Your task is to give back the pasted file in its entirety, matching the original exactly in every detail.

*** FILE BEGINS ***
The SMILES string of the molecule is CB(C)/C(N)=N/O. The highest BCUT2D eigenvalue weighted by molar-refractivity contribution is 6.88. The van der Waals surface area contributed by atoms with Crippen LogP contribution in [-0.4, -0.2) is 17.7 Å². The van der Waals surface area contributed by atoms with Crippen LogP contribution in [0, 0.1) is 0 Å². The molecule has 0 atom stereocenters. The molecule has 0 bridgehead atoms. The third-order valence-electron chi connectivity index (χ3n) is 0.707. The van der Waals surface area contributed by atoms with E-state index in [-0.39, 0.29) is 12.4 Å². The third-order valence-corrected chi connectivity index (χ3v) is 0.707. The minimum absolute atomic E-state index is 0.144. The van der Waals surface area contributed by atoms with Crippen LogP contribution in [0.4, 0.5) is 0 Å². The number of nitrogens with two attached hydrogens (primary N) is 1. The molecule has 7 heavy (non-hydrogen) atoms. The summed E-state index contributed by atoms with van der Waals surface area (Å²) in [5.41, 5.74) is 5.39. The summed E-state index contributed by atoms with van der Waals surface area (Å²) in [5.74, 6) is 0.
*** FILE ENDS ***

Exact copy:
The SMILES string of the molecule is CB(C)/C(N)=N/O. The highest BCUT2D eigenvalue weighted by molar-refractivity contribution is 6.88. The van der Waals surface area contributed by atoms with Crippen LogP contribution in [-0.4, -0.2) is 17.7 Å². The van der Waals surface area contributed by atoms with Crippen LogP contribution in [0, 0.1) is 0 Å². The molecule has 0 atom stereocenters. The molecule has 0 bridgehead atoms. The third-order valence-electron chi connectivity index (χ3n) is 0.707. The van der Waals surface area contributed by atoms with E-state index in [-0.39, 0.29) is 12.4 Å². The third-order valence-corrected chi connectivity index (χ3v) is 0.707. The minimum absolute atomic E-state index is 0.144. The van der Waals surface area contributed by atoms with Crippen LogP contribution in [0.4, 0.5) is 0 Å². The number of nitrogens with two attached hydrogens (primary N) is 1. The molecule has 7 heavy (non-hydrogen) atoms. The summed E-state index contributed by atoms with van der Waals surface area (Å²) in [5.41, 5.74) is 5.39. The summed E-state index contributed by atoms with van der Waals surface area (Å²) in [5.74, 6) is 0.